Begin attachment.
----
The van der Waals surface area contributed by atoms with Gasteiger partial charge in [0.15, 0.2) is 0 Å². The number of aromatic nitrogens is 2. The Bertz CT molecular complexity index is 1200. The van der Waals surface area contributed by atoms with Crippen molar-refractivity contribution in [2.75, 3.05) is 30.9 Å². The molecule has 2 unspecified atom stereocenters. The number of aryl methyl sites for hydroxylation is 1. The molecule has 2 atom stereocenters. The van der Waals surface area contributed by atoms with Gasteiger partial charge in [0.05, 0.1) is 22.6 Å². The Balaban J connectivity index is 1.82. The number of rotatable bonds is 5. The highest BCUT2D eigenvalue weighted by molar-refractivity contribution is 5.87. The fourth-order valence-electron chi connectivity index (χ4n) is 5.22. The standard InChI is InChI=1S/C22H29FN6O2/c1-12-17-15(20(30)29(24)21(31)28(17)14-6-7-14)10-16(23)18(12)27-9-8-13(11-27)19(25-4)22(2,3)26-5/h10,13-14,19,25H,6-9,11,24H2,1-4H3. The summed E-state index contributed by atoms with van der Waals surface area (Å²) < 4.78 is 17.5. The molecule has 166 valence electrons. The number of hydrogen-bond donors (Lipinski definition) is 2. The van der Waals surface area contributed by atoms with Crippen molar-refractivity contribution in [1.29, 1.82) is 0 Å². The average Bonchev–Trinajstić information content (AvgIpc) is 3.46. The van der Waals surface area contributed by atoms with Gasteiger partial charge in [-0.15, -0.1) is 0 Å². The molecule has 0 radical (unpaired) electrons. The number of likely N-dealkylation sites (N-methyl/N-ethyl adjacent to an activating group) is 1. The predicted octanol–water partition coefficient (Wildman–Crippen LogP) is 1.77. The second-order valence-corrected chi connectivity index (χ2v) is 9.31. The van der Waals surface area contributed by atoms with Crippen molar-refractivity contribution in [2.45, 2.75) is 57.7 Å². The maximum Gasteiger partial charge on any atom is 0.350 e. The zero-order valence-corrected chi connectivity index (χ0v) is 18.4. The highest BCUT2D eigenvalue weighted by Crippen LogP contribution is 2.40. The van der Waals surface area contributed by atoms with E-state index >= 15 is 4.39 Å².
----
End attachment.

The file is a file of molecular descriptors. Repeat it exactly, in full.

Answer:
The van der Waals surface area contributed by atoms with Gasteiger partial charge in [0.15, 0.2) is 0 Å². The number of aromatic nitrogens is 2. The Bertz CT molecular complexity index is 1200. The van der Waals surface area contributed by atoms with Crippen molar-refractivity contribution in [2.75, 3.05) is 30.9 Å². The molecule has 2 unspecified atom stereocenters. The number of aryl methyl sites for hydroxylation is 1. The molecule has 2 atom stereocenters. The van der Waals surface area contributed by atoms with Gasteiger partial charge in [0.05, 0.1) is 22.6 Å². The Balaban J connectivity index is 1.82. The number of rotatable bonds is 5. The highest BCUT2D eigenvalue weighted by molar-refractivity contribution is 5.87. The fourth-order valence-electron chi connectivity index (χ4n) is 5.22. The standard InChI is InChI=1S/C22H29FN6O2/c1-12-17-15(20(30)29(24)21(31)28(17)14-6-7-14)10-16(23)18(12)27-9-8-13(11-27)19(25-4)22(2,3)26-5/h10,13-14,19,25H,6-9,11,24H2,1-4H3. The summed E-state index contributed by atoms with van der Waals surface area (Å²) < 4.78 is 17.5. The molecule has 166 valence electrons. The number of hydrogen-bond donors (Lipinski definition) is 2. The van der Waals surface area contributed by atoms with Crippen molar-refractivity contribution in [1.29, 1.82) is 0 Å². The average Bonchev–Trinajstić information content (AvgIpc) is 3.46. The van der Waals surface area contributed by atoms with Gasteiger partial charge in [-0.15, -0.1) is 0 Å². The molecule has 0 radical (unpaired) electrons. The number of likely N-dealkylation sites (N-methyl/N-ethyl adjacent to an activating group) is 1. The predicted octanol–water partition coefficient (Wildman–Crippen LogP) is 1.77. The second-order valence-corrected chi connectivity index (χ2v) is 9.31. The van der Waals surface area contributed by atoms with Crippen molar-refractivity contribution in [2.45, 2.75) is 57.7 Å². The maximum Gasteiger partial charge on any atom is 0.350 e. The zero-order valence-corrected chi connectivity index (χ0v) is 18.4. The highest BCUT2D eigenvalue weighted by Crippen LogP contribution is 2.40. The van der Waals surface area contributed by atoms with E-state index >= 15 is 4.39 Å².